Monday, July 17, 2006

The New Yorker short story

So I've been reading my subscription to The New Yorker, right?, now that it's been lapsed for a year or more. Just finished the third of the stories in last June's "Debut Fiction" issue.

There's a photo of the three debutantes, "Uwen Akpan, 34; Karen Russell, 23; and Justin Tussing, 34" posed in what looks like the storage room of "the Strand Book Store." Uwen is black, perhaps an African immigrant -- one might guess that from his story, which is set in Nairobi, Kenya. Karen is a bright-eyed mousy blond, her long pale arms bare. Justin has rectangular glasses, a shadow on his jaw.

None gives a story to which I wish to return. Not saying they're bad. They all do that New Yorker short story thing where the story doesn't resolve so much as it stops. I'm getting used to it, sort of. A situation is presented, characters drawn, conflicts grow and begin to make things difficult, then a complication arises. As the characters realize they are facing a new situation, the story stops and the new situation is not quite addressed.

In Uwen's story the oldest boy in a street family is the hope of the family. They're putting aside money so he can go to school. Even his eldest sister who is hooking saves money for his sake. The boy is conflicted, ashamed to be so favored when all the others (especially the elder sister whom he looks up to) are obviously stuck, no school, few prospects. Sister is planning to move out (the family lives in a storage box); when she comes to get her things, the boy runs away. End of story.

In Karen's story two brothers (one of whom narrates) are searching for their little sister's body. She was swept out to sea and the brothers blame themselves. There's a mysterious element in that the older boy finds a pair of water goggles that supposedly reveal ghosts. Will they see their sister's ghost? No. Unless that glow that suffuses the grotto is her ... I guess this story comes closest to resolution. But Karen's young. I'm sure she'll wise up.

Justin's story has a teen boy developing a crush on his pretty young teacher. There's a crazy wise hobo who speaks like an oracle, penetrating yet inexplicable. There's a family that's just a touch quirky. Just when it looks like the (secret) relationship with teacher might develop into something deeper (or she might dump him) she tells him her ex-husband has called and is threatening to come to town. "'I'll protect you from him,'" he says. "That's the type of life I wanted to lead when I was seventeen." Boy and teacher hold hands. End of story.

It's easy to imagine each as a novel excerpt. That they end where they end doesn't seem at all inevitable. The stories don't wrap up. In fact with many NYer short stories I have the feeling more is about to happen than we've so far been allowed to see. Having invested in the characters, having taken the time to get to know the situation they're in, I confess to feeling a little frustration at this abrupt manner of closing up shop. Well ... what happened then? How'd it turn out?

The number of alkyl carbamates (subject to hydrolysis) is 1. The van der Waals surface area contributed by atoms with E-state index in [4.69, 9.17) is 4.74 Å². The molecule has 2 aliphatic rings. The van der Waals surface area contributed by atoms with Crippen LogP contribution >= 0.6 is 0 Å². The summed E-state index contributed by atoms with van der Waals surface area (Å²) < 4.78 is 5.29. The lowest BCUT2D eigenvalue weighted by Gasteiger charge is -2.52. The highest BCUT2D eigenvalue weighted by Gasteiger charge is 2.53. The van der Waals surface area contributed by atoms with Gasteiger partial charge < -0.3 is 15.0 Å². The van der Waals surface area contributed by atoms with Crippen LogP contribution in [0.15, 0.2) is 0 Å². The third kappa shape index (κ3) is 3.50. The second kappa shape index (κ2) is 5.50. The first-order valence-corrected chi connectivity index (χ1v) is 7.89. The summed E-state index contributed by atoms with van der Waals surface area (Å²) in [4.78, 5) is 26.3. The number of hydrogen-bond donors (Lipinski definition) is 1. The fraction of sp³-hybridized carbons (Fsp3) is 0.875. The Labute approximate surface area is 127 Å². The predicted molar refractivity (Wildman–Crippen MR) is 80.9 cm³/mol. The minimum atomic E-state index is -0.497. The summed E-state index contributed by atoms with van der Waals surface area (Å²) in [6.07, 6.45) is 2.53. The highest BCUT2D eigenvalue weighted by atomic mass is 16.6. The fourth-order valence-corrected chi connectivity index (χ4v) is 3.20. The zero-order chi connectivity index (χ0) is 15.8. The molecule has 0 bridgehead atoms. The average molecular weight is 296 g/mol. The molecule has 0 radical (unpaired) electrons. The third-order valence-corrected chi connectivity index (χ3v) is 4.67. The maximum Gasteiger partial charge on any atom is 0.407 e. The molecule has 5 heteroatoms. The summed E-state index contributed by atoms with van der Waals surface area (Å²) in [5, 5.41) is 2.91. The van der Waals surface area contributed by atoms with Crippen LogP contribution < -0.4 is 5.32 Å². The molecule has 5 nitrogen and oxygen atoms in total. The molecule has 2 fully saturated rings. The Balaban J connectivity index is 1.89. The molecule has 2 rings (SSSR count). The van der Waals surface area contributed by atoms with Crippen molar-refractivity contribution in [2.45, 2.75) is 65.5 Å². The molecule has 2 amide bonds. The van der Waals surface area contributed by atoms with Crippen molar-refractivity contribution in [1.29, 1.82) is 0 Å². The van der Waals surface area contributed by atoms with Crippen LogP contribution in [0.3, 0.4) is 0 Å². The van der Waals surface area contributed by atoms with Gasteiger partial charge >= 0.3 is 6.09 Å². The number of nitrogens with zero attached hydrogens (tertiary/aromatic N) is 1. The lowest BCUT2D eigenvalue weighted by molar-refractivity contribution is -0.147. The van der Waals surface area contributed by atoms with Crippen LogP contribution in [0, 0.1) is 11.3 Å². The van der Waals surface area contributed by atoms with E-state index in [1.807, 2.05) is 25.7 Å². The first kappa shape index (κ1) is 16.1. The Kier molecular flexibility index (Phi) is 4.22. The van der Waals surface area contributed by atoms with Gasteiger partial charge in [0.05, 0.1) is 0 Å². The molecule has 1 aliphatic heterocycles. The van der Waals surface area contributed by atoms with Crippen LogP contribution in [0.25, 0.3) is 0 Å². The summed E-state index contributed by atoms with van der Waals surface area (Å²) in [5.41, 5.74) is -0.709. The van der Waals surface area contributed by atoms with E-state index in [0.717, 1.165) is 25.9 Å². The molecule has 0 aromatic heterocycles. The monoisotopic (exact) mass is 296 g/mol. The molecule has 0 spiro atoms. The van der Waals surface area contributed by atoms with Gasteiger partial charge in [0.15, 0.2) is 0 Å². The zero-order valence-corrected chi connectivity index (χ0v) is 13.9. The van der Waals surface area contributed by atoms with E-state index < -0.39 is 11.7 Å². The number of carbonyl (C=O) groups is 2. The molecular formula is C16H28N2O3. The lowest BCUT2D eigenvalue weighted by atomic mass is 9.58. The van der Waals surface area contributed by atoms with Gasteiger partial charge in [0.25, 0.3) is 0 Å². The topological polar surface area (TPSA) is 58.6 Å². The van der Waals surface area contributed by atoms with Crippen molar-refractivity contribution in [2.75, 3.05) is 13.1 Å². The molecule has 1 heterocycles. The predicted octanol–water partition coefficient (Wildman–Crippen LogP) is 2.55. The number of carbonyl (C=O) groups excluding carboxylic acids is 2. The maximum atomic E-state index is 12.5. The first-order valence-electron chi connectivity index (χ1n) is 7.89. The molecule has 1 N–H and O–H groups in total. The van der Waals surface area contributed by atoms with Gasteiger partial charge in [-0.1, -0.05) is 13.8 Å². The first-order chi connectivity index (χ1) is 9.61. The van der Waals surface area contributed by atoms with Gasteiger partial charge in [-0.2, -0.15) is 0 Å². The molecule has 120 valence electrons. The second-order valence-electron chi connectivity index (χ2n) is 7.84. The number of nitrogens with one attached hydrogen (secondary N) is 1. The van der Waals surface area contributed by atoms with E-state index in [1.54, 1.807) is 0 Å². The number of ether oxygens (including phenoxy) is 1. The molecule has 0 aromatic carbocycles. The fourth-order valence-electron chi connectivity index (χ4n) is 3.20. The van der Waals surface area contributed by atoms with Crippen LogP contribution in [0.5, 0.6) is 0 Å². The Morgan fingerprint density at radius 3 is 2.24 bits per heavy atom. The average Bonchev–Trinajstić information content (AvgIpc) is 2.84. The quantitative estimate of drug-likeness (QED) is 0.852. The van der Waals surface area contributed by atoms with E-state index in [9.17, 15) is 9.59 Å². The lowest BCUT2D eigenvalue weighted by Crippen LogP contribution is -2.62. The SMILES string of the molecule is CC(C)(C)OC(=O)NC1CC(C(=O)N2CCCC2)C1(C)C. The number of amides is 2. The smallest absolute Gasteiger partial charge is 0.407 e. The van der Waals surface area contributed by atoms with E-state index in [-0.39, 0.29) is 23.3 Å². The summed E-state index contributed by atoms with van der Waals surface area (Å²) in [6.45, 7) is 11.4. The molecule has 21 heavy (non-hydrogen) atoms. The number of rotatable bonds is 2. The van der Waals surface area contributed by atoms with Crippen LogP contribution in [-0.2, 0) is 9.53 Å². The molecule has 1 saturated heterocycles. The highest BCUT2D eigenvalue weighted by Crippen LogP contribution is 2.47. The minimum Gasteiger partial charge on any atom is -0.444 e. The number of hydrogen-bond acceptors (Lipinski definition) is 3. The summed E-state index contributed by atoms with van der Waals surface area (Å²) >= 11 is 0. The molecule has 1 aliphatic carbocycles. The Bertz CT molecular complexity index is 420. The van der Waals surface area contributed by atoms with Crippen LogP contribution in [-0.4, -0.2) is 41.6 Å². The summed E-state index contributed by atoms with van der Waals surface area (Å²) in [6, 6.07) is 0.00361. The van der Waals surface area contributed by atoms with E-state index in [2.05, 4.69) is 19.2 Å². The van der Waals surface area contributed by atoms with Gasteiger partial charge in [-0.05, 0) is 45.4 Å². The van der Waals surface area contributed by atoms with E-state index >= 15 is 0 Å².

Endings are artificial, I suppose. But then so is a story. In a sense I've come to like that little feeling of frustration. I would prefer resolution. But it's kind of like leaving the table hungry, you know. You want more. You think more, maybe. And, playing that metaphor out, you end up snacking.

3 comments:

hb jock said...

Hey bud! Thanks for all your support and encouragement :). I have read "Kon Tiki" and think that Heyerdahl is a total quack... actually while I was on Ra'iatea I met an anthropologist who knew Heyerdahl personally and he confirmed my quack theory :)

J Martin said...

Hey, Glenn,

Your discussion of the New Yorker story reminds me of something Dean Young said about closure last week. He said that the thing closure is all about is establishing the inside and the outside of the poem. We have to know what's in and what's out, and closure is one of the ways we do this. Then I think he pointed to a particular kind of closure. I think it involved a change in diction and/or sentence length.

Glenn Ingersoll said...

One of the things I picked up from Lyn Hejinian was her suspicion of closure. I've never been entirely sure what she meant but I used to be most satisfied with my poems when they tied themselves up neatly. I don't worry about that so much anymore. Kent has complained that I'm always "betraying the narrative." I don't know.